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Cisco Meraki

NAT Exceptions/No NAT on MX Security Appliances

Overview

In some circumstances, network administrators may have topologies that require network traffic to egress the WAN interface while maintaining its private source IP address. While it is recommended to rewrite all internal source addresses to protect the internal network, some use cases require internal traffic to maintain the same internal source IP. A typical use case is a layer 3 MPLS VPNs terminating on a WAN uplink of the MX security appliance. The NAT Exceptions feature allows for MX security appliances to fulfill these use cases.

Feature

NAT Exceptions (AKA No NAT) offers the ability to configure NAT exemptions on some or all configured VLANs. This exempts the source IP address of a packet received on LAN of the MX security appliance from being rewritten as it transverses the WAN uplink.

NAT Exceptions is currently a beta feature that requires more improvement. We do not recommend beta features for production environments, however, if your deployment requires the use of this feature, we recommend testing in a lab environment first. Please feel free to email nonat@meraki.net for suggestions and feedback.

We recommend using the MX in passthrough mode or terminate MPLS connections on the LAN side of the security appliance whenever possible.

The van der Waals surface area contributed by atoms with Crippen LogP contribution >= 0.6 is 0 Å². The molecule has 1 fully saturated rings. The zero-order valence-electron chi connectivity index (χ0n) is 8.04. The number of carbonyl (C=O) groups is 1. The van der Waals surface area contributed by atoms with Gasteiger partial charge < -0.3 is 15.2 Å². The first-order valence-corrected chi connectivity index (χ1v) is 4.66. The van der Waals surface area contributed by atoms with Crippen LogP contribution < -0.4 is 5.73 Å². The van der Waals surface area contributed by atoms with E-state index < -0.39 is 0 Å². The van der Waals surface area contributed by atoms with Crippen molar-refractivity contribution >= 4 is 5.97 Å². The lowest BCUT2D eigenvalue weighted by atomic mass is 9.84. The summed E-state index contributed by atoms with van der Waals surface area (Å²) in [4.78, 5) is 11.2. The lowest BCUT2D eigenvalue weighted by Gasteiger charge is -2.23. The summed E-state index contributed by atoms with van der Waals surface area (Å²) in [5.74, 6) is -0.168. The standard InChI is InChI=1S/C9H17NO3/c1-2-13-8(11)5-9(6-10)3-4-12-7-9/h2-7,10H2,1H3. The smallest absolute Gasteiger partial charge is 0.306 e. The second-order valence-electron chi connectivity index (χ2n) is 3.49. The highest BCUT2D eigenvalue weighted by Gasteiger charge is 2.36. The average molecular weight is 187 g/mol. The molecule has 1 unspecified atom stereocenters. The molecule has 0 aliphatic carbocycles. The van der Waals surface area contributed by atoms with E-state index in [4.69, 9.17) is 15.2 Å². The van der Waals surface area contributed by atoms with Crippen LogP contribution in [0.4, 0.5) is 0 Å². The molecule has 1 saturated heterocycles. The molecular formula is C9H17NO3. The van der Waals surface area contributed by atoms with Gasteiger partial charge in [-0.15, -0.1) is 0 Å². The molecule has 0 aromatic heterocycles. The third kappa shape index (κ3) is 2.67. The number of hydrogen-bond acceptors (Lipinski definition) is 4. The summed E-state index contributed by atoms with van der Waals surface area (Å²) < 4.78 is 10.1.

Use Cases

 

Direct Internet Access with MPLS failover

 

 

 

Problem: Client needs to access MPLS network with original source IP. 

 

Solution: This problem can be solved with NAT Exceptions enabled on WAN2. Traffic is NATed on the Internet link and not NATed over MPLS link.

MPLS-only branches

Screen Shot 2019-10-08 at 4.18.17 PM.png

 

 

 

 

 

 

Problem: Only MPLS at branch with Internet access at Data Center. Clients needs to access MPLS network with original source IP. 

 

Solution: This problem can be solved with NAT Exceptions enabled on the WAN interface. Traffic will not be NATed on the WAN. 

 

The MX security appliance needs to be online via MPLS for cloud management.

 

Publicly routable LAN subnets and DMZs

 

 

 

 

 

 

 

Problem: Ability to configure publicly routable DMZ subnet.

 

Solution: With NAT Exceptions enabled on the DMZ VLAN, public routable subnets can be used in the DMZ.

 

Public routable subnet is not NATed, MPLS is not NATed while traffic over Internet link is NATed.

Caution 

As this feature is still in early development, please read this section carefully before having this feature enabled.

Inbound Firewall

When NAT Exceptions is enabled, the inbound firewall on the MX security appliance will be enabled as well. The inbound firewall will be used to police traffic sourced from outside the network e.g. Inbound connections for NATs, port forwards or subnets on the WAN side trying to access subnets on the LAN. You will risk unauthorized access to your network if you do not configure the Inbound firewall correctly.

The MX Firewall will remain stateful for traffic initiated from inside the network (behind the MX). Only traffic initiated from outside the network (on the WAN side) will be affected by the inbound firewall. 

What you need  to do: